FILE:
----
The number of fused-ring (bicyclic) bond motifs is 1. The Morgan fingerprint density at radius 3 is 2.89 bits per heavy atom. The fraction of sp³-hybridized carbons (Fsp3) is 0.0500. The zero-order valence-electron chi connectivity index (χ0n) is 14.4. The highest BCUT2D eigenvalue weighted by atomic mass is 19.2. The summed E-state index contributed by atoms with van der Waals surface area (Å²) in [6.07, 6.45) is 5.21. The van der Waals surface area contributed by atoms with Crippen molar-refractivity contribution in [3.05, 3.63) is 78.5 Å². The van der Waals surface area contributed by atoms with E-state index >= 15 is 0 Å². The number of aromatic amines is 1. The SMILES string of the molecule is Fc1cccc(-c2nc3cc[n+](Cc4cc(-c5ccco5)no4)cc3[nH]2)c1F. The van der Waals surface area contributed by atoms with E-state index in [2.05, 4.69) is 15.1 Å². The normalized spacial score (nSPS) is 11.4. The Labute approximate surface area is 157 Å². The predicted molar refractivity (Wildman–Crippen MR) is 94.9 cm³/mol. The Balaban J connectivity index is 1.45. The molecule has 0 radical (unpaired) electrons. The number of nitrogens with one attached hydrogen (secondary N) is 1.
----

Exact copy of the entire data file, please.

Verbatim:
The number of fused-ring (bicyclic) bond motifs is 1. The Morgan fingerprint density at radius 3 is 2.89 bits per heavy atom. The fraction of sp³-hybridized carbons (Fsp3) is 0.0500. The zero-order valence-electron chi connectivity index (χ0n) is 14.4. The highest BCUT2D eigenvalue weighted by atomic mass is 19.2. The summed E-state index contributed by atoms with van der Waals surface area (Å²) in [6.07, 6.45) is 5.21. The van der Waals surface area contributed by atoms with Crippen molar-refractivity contribution in [3.05, 3.63) is 78.5 Å². The van der Waals surface area contributed by atoms with E-state index >= 15 is 0 Å². The number of aromatic amines is 1. The SMILES string of the molecule is Fc1cccc(-c2nc3cc[n+](Cc4cc(-c5ccco5)no4)cc3[nH]2)c1F. The van der Waals surface area contributed by atoms with E-state index in [2.05, 4.69) is 15.1 Å². The normalized spacial score (nSPS) is 11.4. The Labute approximate surface area is 157 Å². The predicted molar refractivity (Wildman–Crippen MR) is 94.9 cm³/mol. The Balaban J connectivity index is 1.45. The molecule has 0 radical (unpaired) electrons. The number of nitrogens with one attached hydrogen (secondary N) is 1.